Who is the world’s poisonous snake

Snakes are reptiles characterized by having a very long body and the absence of limbs, which is why they move in a zigzag. There are around 3,460 species in the world, and many of them are capable of secreting a toxic substance known as poison to defend themselves or attack their prey, which can cause their immobilization, the appearance of diseases and even death.

Who’s the world’s poisonous snake

In order to name the most poisonous snake in the world, it is necessary to know the dangerousness and deadly capacity of its venom. Thus there is a specific scientific method to analyze the properties and characteristics of said toxic substance. This method is based on the use of a toxicological index called LD50 , in which LD means “death dose” and 50 means that it can affect at least 50% of the population. In other words, with this index it is possible to measure the amount of venom necessary to kill, in 24 hours, 50% of the laboratory mice that are injected with the venom.

Once this method was known and applied, the venom of several species of snakes was analyzed until the most toxic of all was found, the venom of the inland Taipan snake. With the venom secreted in a single bite, it is capable of killing about 100 human beings or 250,000 mice, being ten times more poisonous than the already feared rattlesnake and fifty times more than the common cobra. Thus, the most poisonous snake in the world is the inland Taipan .

Characteristics and Effects of Inland Taipan Poison

The secret of the lethality of this poison is, mainly in its composition :

  • Neurotoxins : cause harmful effects on the functions of nervous tissue.
  • Hemotoxins : they have procoagulant properties so the blood loses its fluidity and liquidity, slowing down and preventing its circulation.
  • Myotoxins : cause muscle stiffness and dysfunction.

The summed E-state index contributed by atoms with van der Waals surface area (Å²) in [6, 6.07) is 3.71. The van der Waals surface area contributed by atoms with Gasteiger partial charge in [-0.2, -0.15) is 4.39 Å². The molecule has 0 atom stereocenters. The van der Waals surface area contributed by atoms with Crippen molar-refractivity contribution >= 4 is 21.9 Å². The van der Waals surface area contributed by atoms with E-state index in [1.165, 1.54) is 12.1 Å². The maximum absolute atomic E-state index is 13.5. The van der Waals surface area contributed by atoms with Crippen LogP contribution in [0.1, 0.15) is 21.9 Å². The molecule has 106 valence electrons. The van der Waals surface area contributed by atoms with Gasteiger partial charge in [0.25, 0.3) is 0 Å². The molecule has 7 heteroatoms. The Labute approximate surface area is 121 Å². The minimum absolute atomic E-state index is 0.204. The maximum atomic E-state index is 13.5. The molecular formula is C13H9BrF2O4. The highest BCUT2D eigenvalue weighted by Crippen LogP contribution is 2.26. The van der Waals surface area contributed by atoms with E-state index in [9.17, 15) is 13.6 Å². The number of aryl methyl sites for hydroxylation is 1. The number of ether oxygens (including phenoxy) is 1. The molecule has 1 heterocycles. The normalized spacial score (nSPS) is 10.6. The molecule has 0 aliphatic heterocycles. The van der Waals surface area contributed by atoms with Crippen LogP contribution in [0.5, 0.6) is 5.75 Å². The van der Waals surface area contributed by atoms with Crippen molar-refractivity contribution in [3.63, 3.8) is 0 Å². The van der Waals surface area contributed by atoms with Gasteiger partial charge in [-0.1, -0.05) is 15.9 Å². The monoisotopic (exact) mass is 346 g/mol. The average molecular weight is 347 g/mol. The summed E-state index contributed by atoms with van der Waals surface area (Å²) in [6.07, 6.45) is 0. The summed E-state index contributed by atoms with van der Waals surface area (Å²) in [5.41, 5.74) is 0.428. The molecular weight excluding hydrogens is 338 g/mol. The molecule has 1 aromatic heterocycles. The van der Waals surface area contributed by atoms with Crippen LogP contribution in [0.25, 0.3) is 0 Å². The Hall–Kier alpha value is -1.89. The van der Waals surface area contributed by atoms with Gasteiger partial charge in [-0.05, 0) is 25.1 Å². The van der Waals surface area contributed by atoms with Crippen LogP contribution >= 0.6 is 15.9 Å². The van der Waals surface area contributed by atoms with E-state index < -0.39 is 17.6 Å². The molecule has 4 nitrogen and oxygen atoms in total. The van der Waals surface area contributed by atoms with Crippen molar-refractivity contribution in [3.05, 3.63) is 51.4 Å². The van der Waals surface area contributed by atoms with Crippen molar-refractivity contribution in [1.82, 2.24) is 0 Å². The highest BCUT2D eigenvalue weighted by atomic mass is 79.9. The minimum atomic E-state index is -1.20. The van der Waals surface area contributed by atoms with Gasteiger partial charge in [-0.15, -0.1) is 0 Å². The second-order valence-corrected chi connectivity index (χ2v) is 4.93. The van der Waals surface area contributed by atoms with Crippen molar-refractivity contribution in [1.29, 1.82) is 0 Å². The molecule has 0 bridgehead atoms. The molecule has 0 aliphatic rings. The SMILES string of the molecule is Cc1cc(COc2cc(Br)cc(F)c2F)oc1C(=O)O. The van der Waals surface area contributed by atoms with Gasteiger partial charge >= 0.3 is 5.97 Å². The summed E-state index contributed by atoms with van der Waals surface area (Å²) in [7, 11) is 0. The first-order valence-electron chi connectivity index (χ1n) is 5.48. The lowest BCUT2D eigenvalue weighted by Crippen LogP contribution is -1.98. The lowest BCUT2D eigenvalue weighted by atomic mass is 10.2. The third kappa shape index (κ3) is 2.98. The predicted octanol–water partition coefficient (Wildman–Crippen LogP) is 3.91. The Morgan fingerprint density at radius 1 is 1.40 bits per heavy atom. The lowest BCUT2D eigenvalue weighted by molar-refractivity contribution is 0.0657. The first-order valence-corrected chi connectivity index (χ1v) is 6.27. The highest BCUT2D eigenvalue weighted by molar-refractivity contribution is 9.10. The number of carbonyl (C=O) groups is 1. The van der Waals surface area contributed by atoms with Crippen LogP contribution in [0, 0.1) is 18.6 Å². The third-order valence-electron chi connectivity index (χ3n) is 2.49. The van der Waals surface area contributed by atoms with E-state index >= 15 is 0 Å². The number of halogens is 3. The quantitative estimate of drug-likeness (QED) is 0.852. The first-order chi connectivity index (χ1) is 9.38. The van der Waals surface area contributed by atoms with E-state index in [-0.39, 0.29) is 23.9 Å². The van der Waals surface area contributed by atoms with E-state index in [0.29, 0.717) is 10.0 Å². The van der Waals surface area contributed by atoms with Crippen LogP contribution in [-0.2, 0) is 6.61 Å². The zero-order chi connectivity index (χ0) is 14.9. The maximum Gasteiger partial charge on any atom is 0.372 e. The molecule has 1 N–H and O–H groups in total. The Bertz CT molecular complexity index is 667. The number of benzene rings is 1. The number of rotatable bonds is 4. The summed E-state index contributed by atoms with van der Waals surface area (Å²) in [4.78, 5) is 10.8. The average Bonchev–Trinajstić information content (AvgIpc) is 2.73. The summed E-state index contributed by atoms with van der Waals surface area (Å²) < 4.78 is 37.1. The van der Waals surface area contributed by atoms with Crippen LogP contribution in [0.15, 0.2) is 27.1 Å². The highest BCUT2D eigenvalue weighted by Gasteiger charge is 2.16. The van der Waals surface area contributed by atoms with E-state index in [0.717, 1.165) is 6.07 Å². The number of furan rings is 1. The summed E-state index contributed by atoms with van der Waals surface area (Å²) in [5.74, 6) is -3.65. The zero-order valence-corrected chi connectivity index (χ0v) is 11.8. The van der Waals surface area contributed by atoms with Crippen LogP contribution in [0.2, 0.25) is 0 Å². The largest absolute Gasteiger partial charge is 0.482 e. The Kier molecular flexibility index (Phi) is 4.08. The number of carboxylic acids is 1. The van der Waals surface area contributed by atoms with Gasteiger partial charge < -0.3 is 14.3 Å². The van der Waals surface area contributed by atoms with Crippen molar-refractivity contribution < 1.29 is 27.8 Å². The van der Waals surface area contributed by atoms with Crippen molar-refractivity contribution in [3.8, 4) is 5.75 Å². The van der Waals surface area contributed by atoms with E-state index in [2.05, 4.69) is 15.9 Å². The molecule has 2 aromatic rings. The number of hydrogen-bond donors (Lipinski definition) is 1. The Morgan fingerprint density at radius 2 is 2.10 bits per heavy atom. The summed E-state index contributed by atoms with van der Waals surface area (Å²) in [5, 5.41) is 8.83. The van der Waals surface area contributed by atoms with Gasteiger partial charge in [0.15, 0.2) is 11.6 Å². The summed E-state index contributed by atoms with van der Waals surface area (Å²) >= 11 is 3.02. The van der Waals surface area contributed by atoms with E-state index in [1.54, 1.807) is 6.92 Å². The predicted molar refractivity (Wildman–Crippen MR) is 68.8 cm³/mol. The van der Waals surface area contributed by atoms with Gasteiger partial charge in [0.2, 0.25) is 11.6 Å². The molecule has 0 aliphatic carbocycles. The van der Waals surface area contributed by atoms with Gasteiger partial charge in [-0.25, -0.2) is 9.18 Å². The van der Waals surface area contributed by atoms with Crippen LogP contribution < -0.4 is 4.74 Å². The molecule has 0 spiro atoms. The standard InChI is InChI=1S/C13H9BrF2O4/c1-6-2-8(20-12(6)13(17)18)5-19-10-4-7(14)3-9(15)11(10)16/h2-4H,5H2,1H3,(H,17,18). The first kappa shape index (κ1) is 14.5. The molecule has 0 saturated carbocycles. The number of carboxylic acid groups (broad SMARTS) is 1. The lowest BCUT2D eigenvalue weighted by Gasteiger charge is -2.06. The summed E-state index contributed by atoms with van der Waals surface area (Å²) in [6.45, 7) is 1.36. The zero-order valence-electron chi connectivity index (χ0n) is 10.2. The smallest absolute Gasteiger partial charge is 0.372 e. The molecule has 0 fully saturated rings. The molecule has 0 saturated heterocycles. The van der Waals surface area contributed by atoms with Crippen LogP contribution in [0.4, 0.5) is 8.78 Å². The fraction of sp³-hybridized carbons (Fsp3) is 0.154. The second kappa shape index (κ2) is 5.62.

• Nephrotixins : capable of affecting the kidneys, and therefore the body’s metabolic capacity.
  • Hyaluronidase enzyme : increases the rate of absorption of the poison.

Thus, a bite from the inland Taipan can present multiple intoxication, affecting both the organ system and the nervous system. The first symptoms occur locally, pain, nausea, vomiting, abdominal pain, dizziness and seizures that later lead to more severe effects on the organs such as kidney failure, blood clotting, neurotoxicity and, finally , death.

The only consolation is that, luckily, the inland Taipan is not particularly aggressive and a human-snake encounter in the wild rarely occurs.

The inland Taipan belongs to the Elapidae family, the members of this family being very poisonous and with short, fixed fangs at the front of the jaw. It is native to regions of central Australia , and is currently found in the southwest of the continent and in the southeast of the Northern Territory.

It measures approximately 1.80 cm in length , although some specimens can reach 2 to 2.5 cm in length . It is a snake with small scales and a brown or dark yellow color, varying its tonality in a range that ranges from very dark tones to lighter greens, depending on the season of the year in which we are. Since, it adapts to its environment by changing the color of its skin. In this way, it adopts darker colors in the colder months to absorb more sunlight, and at the same time avoids them in the warmer months, by using lighter shades.

It feeds mainly on small animals ; rodents, birds and some marsupials from Australia, which it kills by injecting its powerful venom with each bite.

Regarding its reproduction, the inland Taipan reproduces in the spring season. Males compete in a ritual to determine who is the strongest and therefore worthy of offspring. After mating with the female, she can lay up to 20 eggs, which hatch about 2 months later.

Finally, it should be noted that, like the rest of the species on the Australian continent, it is protected by law and is therefore not considered in danger of extinction .

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